IMG_2582.jpg


IMG_3224.jpg


but you don't need a beach to have fun:

IMG_3236.jpg


Surprisingly, weather wasn't perfect. That's a rare thing on Hvar.

IMG_0009.jpg


Third part was the trip back. On the way north it happened that we had enough time for a side trip, so we decided to see the Varaždin - it was just close enough to the highway, it was early enough, and we wanted to stop to eat something. And Varaždin was a very pleasant surprise, we liked it. Well, we have seen only the old city - but we highly recommend it.

IMG_3453.jpg


IMG_3466.jpg


IMG_3478.jpg


Then, as planned, we went to Budapest. And - to be honest - we didn't like it :blushing: That is, there is nothing wrong with the city, it just didn't work with us. We prefer Prague.

IMG_1094.jpg


IMG_3507.jpg


While on Hvar we meet Poles, who told us to visit Tokaj. It wasn't exactly on our road to Warsaw, but we had some time reserve, so getting back a day later was not a problem. And Tokaj was great. City is not as picturesque as - say - Varaždin. It is nice, it has its charm, but it is all about wine. City smells of wine, city is full of cellars, you can buy wine in every place, it is incredibly cheap, and very good. We have spent there one night only, but we bought something like 10 liters of wine to take it home. Again, highly recommended.

Bor means wine, pince means cellar. These are two most popular words in Tokaj.

IMG_3869.jpg


Price list behind Marzena says 500 - but that's for a very special wine, called Aszu. Prices start with with 80 Ft for a 100 mL glass - that's about 40 cents, and this cheap wine is already quite good.

IMG_3921.jpg


That's all for today, perhaps more later...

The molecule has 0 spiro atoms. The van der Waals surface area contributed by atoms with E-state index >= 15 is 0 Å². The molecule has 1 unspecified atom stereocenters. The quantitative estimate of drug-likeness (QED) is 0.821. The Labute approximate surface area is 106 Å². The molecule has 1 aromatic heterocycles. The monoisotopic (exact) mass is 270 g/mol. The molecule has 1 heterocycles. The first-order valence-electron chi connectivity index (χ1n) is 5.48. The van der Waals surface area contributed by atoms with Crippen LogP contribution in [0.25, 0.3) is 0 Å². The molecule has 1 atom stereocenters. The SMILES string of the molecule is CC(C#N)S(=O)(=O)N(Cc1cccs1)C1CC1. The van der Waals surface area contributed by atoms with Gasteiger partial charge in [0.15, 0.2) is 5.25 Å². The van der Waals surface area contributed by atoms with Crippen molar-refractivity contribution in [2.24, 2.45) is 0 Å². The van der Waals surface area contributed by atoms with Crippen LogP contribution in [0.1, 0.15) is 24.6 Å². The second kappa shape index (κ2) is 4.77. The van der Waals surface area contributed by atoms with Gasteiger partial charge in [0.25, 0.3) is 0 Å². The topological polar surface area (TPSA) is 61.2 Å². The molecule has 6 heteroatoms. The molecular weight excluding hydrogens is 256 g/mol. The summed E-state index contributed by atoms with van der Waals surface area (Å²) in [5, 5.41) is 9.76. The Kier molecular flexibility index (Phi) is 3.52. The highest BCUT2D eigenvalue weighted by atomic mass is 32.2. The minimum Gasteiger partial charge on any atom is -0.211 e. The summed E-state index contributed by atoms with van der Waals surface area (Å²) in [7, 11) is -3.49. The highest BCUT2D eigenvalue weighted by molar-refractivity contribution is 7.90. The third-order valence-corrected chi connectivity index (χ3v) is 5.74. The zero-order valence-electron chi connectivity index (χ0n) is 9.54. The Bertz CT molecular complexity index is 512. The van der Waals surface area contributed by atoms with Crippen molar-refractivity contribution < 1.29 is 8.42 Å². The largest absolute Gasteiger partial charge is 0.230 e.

Edit: three of the pictures (Solona, rain on Hvar and Parliament building in Budapest) were taken by Marzena.
 
Last edited by a moderator:
Physics news on Phys.org
  • #2
These photos are just stunning. Thanks for sharing.
 
  • #3
IMG_1684.jpg


Wow that is amazing. What exactly is down there? Do "normal" people work/live down there or is it a touristy place and/or rich people historic district?
 
  • #4
Great images, Borek! I'd love to visit some of Eastern Europe, but sadly, unless someone builds my a trans-Atlantic bridge, that won't happen. Love to visit Tokaj, though not for the gorgeous scenery.
 
  • #6
QuarkCharmer said:
IMG_1684.jpg


Wow that is amazing. What exactly is down there? Do "normal" people work/live down there or is it a touristy place and/or rich people historic district?

Fifty-fifty. I walked these streets, most of the premises open to the streets are used as shops, offices, bars and so on, some are rented to tourists, but obviously many are used just for living.

Streets in Croatia are interesting as well (well, I guess this is typical of hot climates), as they are always very narrow and in shadow (which makes taking pictures very difficult). This one is in Split, and rather wide:

split.jpg


The girl that you see is just picking her nose. Sigh. There are thousands of ways of wasting a picture.
 
  • #7
Great work Borek,

Just clone out that nose picking girl
 
  • #8
I realized what have happened immediately, so I took another picture. But I find it funny enough to use this one :smile:
 
  • #9
Borek said:
The girl that you see is just picking her nose.

Nice to know that no matter where you go, people are all the same :)
 
  • #10
Wow, nice places and nice pix!
 
  • #11
Fascinating views, thanks for sharing.
 
  • #12
I almost forgot - these pictures were taken especially for jtbell. Budapest trams - end stop:

IMG_3721.jpg


and inside - doors on both sides (closed on the left, open behind the man reading a newspaper):

IMG_3722.jpg


No idea about proper English nomenclature, but they can go in either direction (cabins for drivers on each end of the tram), so they don't need a rail loop at the end of line. No such trams in Warsaw, I am not sure if they are used in other Polish cities.
 
  • #13
lisab said:
Wow, nice places and nice pix!

Seconded, really good. :smile:

... Did Marzena take any photos?.. Just asking. :biggrin:
 
  • #14
drizzle said:
Did Marzena take any photos?.. Just asking. :biggrin:

Plenty, but only three posted. They are listed at the very end of my first post.
 
  • #15
I really like your pictures, they are beatiful.

btw, best time to visit Plitvice Lakes is in autumn because it's not crowded and landscape is very colorful.
 
  • #16
I wonder if there might have been forest fires or bushfires when visiting some summers ago, too. The still air was pretty thick, the water was like glass and the cloudless sky- white-ish. It seemed clearer further from Split, say, much better around Mljet.
 
Last edited:
  • #17
fuzzyfelt said: